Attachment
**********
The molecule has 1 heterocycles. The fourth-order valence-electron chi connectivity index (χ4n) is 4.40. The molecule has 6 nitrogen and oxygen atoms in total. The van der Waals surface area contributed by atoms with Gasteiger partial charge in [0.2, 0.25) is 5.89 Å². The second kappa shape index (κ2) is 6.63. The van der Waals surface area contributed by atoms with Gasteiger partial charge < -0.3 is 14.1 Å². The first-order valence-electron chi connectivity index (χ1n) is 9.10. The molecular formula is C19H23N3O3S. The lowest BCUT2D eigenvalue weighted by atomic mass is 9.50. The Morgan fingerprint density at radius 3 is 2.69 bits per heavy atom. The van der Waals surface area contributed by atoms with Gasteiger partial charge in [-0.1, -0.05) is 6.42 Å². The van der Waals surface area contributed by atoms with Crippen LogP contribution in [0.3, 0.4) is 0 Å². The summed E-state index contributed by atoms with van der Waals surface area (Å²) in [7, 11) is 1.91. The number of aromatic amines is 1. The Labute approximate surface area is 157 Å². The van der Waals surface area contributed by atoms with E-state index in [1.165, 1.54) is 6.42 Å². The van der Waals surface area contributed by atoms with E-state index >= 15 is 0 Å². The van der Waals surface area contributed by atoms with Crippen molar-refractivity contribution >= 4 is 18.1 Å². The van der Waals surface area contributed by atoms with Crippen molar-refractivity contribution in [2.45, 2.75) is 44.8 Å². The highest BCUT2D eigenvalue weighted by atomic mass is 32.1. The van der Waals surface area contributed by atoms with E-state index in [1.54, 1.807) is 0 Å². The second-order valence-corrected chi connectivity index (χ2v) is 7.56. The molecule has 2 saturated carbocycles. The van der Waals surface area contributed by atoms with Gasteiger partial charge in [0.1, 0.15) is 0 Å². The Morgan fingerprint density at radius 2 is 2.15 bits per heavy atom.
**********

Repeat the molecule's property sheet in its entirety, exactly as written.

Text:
The molecule has 1 heterocycles. The fourth-order valence-electron chi connectivity index (χ4n) is 4.40. The molecule has 6 nitrogen and oxygen atoms in total. The van der Waals surface area contributed by atoms with Gasteiger partial charge in [0.2, 0.25) is 5.89 Å². The second kappa shape index (κ2) is 6.63. The van der Waals surface area contributed by atoms with Gasteiger partial charge < -0.3 is 14.1 Å². The first-order valence-electron chi connectivity index (χ1n) is 9.10. The molecular formula is C19H23N3O3S. The lowest BCUT2D eigenvalue weighted by atomic mass is 9.50. The Morgan fingerprint density at radius 3 is 2.69 bits per heavy atom. The van der Waals surface area contributed by atoms with Gasteiger partial charge in [-0.1, -0.05) is 6.42 Å². The van der Waals surface area contributed by atoms with Crippen LogP contribution in [0.3, 0.4) is 0 Å². The summed E-state index contributed by atoms with van der Waals surface area (Å²) in [7, 11) is 1.91. The number of aromatic amines is 1. The Labute approximate surface area is 157 Å². The van der Waals surface area contributed by atoms with E-state index in [1.165, 1.54) is 6.42 Å². The van der Waals surface area contributed by atoms with E-state index >= 15 is 0 Å². The van der Waals surface area contributed by atoms with Crippen molar-refractivity contribution >= 4 is 18.1 Å². The van der Waals surface area contributed by atoms with Crippen molar-refractivity contribution in [2.45, 2.75) is 44.8 Å². The highest BCUT2D eigenvalue weighted by atomic mass is 32.1. The van der Waals surface area contributed by atoms with E-state index in [1.54, 1.807) is 0 Å². The second-order valence-corrected chi connectivity index (χ2v) is 7.56. The molecule has 2 saturated carbocycles. The van der Waals surface area contributed by atoms with Gasteiger partial charge in [0.1, 0.15) is 0 Å². The Morgan fingerprint density at radius 2 is 2.15 bits per heavy atom.